Naked Science Forum

Life Sciences => Physiology & Medicine => Topic started by: sebastianganson on 06/07/2013 12:32:27

Title: At what age do eyes become sensitive to bright sunlight?
Post by: sebastianganson on 06/07/2013 12:32:27
A couple of days ago our family went to the local pool for fun in the sun.  Silly me, I forgot to bring along my sunglasses and found myself sitting in the kid's pool squinting and partially blinded by the bright sunshine that was also reflecting from the water and the light colored material used for the pool floor.  Shielding my eyes, I did a quick scan of the pool area and saw that most every adult had sunglasses while most every child did not.  My questions are:

At what age do our eyes typically grow more sensitive to light and lose ability to adjust (in full disclosure I do wear corrective lenses, so that may also have an impact)?
Would it have been better for everyone at the pool to wear sunglasses, and were the kids there doing more harm to their eyes than we perhaps realized?

Thanks!
Sebastian 
Title: Re: At what age do eyes become sensitive to bright sunlight?
Post by: Lmnre on 07/07/2013 22:41:34
From birth.

It's dangerous for babies when adults put them (face up) in a stroller and allow the sunlight to fall on their faces. I often see these babies squinting, to which the adults are totally oblivious. Why do they think their babies are squinting? I would guess it's even harmful if the sunlight is not in their eyes, but their face-up position still forces them to look at the bright sky. The sky isn't just blue, it's also ultraviolet, which is harmful to eyes.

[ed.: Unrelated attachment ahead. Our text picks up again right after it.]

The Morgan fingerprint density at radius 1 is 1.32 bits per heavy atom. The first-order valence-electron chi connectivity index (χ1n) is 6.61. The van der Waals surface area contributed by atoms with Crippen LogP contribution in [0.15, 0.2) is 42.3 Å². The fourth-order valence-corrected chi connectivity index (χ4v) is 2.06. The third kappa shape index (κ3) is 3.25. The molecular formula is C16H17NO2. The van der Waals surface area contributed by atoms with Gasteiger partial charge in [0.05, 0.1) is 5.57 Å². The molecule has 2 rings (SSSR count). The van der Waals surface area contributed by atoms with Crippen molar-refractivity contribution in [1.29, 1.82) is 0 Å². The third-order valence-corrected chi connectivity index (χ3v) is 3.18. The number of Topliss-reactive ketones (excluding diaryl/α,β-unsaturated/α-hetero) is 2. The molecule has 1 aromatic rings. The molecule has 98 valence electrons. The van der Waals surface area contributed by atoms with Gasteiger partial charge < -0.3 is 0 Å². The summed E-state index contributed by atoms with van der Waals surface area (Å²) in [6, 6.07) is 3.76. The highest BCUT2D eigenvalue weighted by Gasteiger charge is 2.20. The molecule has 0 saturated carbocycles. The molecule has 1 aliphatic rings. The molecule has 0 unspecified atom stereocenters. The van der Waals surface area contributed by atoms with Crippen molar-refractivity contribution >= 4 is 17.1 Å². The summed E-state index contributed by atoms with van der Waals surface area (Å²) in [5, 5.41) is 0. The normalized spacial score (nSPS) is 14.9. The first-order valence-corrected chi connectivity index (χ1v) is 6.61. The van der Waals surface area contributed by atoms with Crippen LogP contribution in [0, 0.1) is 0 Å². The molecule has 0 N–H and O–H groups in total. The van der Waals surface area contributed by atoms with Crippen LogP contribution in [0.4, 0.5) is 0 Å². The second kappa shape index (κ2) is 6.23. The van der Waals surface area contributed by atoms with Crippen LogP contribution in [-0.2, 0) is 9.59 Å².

babies eyes sunlight danger (https://www.google.com/search?hl=en&as_q=babies+eyes+sunlight+danger&as_epq=&as_oq=&as_eq=&as_nlo=&as_nhi=&lr=&cr=&as_qdr=all&as_sitesearch=&as_occt=any&safe=images&tbs=&as_filetype=&as_rights=)
Title: Re: At what age do eyes become sensitive to bright sunlight?
Post by: distimpson on 09/07/2013 22:03:19
Had sun sneeze as long as I can remember, kind of weird:

"The photic sneeze reflex (also known as photoptarmosis, colloquially known as "sun sneezing") is a condition of uncontrollable sneezing in response to numerous stimuli, such as looking at bright lights or periocular (surrounding the eyeball) injection. The condition affects 1835% of the population, but its exact mechanism of action is not well understood."

http://en.wikipedia.org/wiki/Photic_sneeze_reflex (http://en.wikipedia.org/wiki/Photic_sneeze_reflex)
Title: Re: At what age do eyes become sensitive to bright sunlight?
Post by: Matildasmith on 10/07/2013 08:29:13
I guess for the babies..the eyes are pretty much sensitive...so i think they should be avoided exposure to bright sunlight..
Title: Re: At what age do eyes become sensitive to bright sunlight?
Post by: alancalverd on 11/07/2013 08:24:10
I wonder if the ageing problem is more to do with contrast than overall brightness? I sometimes find it difficult or even painful to drive with a bright cloudy sky intruding in my visual field whilst I'm trying to concentrate on traffic on a black road and pedestrians moving in shadows. On the other hand, as I've got older, I'm less inclined to reach for my sunglasses when flying above cloud in midday sunshine. 
Title: Re: At what age do eyes become sensitive to bright sunlight?
Post by: Hayseed on 21/10/2019 18:10:41
Water flicker is one one the fun things about water, especially for kids.

Most male eyesight starts failing in the early 40s.

I only wore sunglasses for driving, lot's of chrome long ago.  Polarization is a great thing. But in the space of about 3-4 weeks in my early 40s, I couldn't read without close or large print and in a constant state of squint.

Glasses corrected the problem, and to this day I have a smooth wrinkle free forehead.